The unilateral lower limb suspension (ULLS) method was developed, introduced, and validated in the quest for a simple, effective, and highly reliable human analog to study the consequences of spaceflight on muscle size and function. Because withdrawal of weight bearing for no more than 2–3 days is sufficient to inflict disturbances in protein metabolism of postural muscles, it is imperative ULLS serves as a very powerful method to manifest skeletal muscle adaptations similar to those experienced in 0 g. Thus the rate of global muscle loss appears rather constant over the first 2 mo, amounting to about 2–3% per week. At the microscopic level, these changes are accompanied by a corresponding decrease in individual muscle fiber size. ULLS alters metabolism favoring more carbohydrate over fat substrate utilization. Altogether, these changes result in impaired work and endurance capacity of muscles being subjected to ULLS. Maximal voluntary force decreases out of proportion to the muscle loss, suggesting motor control is modified. Past reviews offer near exhaustive information on ULLS-induced responses with regard to the above changes. Hence, the current brief review describes more broadly the evolution of the ULLS model, from issues of subject recruitment and compliance control, to recent advances unraveling molecular mechanisms facilitating unloading-induced muscle wasting. Such knowledge is critical in designing future studies aimed at exploring and developing exercise countermeasures or other means to combat the debilitating effects on muscle experienced by astronauts during long-haul missions in Orbit.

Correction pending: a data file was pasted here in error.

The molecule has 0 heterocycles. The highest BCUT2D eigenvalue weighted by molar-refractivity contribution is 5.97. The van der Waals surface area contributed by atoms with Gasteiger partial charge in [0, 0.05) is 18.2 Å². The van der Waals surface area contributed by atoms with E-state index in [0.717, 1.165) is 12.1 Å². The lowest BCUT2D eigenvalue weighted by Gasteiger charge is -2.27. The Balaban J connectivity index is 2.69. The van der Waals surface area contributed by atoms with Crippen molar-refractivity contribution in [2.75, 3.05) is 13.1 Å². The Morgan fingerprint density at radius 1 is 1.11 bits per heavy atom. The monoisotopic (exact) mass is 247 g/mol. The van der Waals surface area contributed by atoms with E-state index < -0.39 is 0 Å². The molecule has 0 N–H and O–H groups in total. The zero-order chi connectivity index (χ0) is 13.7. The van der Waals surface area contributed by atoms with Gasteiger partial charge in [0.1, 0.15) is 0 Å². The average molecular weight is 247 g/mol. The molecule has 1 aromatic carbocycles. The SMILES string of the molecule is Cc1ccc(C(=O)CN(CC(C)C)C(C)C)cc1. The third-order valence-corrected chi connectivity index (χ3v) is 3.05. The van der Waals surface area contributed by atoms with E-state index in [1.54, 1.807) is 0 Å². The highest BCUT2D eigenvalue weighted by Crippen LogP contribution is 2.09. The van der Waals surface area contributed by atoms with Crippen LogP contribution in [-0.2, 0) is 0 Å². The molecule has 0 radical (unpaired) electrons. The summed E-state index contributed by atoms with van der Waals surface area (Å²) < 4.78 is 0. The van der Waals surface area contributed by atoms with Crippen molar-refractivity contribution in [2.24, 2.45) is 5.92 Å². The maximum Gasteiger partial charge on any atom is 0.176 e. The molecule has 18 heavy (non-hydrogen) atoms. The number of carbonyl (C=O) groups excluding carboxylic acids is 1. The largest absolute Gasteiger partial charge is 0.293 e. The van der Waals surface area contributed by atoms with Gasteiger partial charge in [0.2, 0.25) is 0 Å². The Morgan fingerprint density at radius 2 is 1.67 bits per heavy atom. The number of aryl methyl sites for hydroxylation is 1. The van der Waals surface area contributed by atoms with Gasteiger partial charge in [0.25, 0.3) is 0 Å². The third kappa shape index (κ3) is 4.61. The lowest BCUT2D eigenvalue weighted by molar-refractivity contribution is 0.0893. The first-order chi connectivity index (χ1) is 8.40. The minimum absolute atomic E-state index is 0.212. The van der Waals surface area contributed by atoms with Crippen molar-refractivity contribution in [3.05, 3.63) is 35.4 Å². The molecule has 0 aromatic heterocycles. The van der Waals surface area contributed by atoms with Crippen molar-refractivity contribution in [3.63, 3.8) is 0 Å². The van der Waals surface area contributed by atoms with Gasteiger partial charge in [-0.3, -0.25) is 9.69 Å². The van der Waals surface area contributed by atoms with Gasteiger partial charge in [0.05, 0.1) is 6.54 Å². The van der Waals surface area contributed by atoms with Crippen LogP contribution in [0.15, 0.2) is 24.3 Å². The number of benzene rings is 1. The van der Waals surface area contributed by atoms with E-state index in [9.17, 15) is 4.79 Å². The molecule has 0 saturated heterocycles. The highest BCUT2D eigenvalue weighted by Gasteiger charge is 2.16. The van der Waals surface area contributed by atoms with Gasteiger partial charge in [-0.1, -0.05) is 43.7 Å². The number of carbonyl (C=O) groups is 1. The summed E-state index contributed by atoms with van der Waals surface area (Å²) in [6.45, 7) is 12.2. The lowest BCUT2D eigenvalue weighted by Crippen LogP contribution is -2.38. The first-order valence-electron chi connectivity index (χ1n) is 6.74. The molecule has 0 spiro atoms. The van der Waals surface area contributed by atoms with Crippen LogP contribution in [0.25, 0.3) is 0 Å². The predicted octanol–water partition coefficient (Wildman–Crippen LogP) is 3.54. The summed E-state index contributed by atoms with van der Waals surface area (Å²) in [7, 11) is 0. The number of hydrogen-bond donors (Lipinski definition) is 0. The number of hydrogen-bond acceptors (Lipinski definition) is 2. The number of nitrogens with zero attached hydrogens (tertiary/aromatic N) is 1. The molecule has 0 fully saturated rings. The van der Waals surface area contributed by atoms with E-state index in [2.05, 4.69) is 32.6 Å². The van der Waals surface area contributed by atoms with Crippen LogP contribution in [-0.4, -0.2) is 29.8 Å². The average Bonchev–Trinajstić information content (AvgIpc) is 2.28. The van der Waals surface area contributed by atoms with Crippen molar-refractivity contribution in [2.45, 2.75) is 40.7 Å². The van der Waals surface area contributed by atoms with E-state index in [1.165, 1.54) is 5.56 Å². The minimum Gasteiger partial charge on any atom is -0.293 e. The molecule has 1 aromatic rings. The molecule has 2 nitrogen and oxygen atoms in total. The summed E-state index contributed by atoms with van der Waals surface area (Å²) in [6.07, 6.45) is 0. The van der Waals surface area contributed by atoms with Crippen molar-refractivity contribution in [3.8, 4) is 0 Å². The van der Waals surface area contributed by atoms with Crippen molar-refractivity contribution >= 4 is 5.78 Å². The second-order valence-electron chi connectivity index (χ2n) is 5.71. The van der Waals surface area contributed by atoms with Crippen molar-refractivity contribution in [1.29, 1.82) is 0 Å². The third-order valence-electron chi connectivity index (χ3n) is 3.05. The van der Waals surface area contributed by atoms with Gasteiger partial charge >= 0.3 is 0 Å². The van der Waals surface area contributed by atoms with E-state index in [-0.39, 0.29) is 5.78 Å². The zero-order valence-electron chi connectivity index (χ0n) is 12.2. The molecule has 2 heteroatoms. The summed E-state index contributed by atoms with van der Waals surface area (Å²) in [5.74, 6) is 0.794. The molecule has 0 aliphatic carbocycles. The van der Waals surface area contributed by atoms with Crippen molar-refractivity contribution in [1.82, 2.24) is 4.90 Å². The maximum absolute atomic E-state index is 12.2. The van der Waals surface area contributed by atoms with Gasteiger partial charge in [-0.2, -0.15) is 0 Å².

- muscle atrophy
- skeletal muscle protein breakdown and synthesis
- Copyright © 2016 the American Physiological Society